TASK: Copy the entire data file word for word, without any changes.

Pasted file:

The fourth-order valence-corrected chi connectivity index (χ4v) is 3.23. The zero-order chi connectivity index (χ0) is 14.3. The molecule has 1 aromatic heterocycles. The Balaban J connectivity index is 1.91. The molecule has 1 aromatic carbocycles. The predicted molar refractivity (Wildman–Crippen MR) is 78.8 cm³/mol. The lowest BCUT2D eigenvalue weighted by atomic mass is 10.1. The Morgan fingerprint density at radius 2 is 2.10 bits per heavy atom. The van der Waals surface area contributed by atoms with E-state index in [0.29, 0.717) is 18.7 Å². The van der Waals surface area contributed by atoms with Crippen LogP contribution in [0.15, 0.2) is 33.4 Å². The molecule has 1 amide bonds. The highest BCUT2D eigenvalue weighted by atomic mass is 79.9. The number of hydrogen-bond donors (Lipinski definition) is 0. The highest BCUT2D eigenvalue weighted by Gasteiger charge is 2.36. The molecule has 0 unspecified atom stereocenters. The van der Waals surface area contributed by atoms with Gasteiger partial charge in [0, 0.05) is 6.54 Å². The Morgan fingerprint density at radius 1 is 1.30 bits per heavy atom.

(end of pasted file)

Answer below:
The fourth-order valence-corrected chi connectivity index (χ4v) is 3.23. The zero-order chi connectivity index (χ0) is 14.3. The molecule has 1 aromatic heterocycles. The Balaban J connectivity index is 1.91. The molecule has 1 aromatic carbocycles. The predicted molar refractivity (Wildman–Crippen MR) is 78.8 cm³/mol. The lowest BCUT2D eigenvalue weighted by atomic mass is 10.1. The Morgan fingerprint density at radius 2 is 2.10 bits per heavy atom. The van der Waals surface area contributed by atoms with E-state index in [0.29, 0.717) is 18.7 Å². The van der Waals surface area contributed by atoms with Crippen LogP contribution in [0.15, 0.2) is 33.4 Å². The molecule has 1 amide bonds. The highest BCUT2D eigenvalue weighted by atomic mass is 79.9. The number of hydrogen-bond donors (Lipinski definition) is 0. The highest BCUT2D eigenvalue weighted by Gasteiger charge is 2.36. The molecule has 0 unspecified atom stereocenters. The van der Waals surface area contributed by atoms with Gasteiger partial charge in [0, 0.05) is 6.54 Å². The Morgan fingerprint density at radius 1 is 1.30 bits per heavy atom.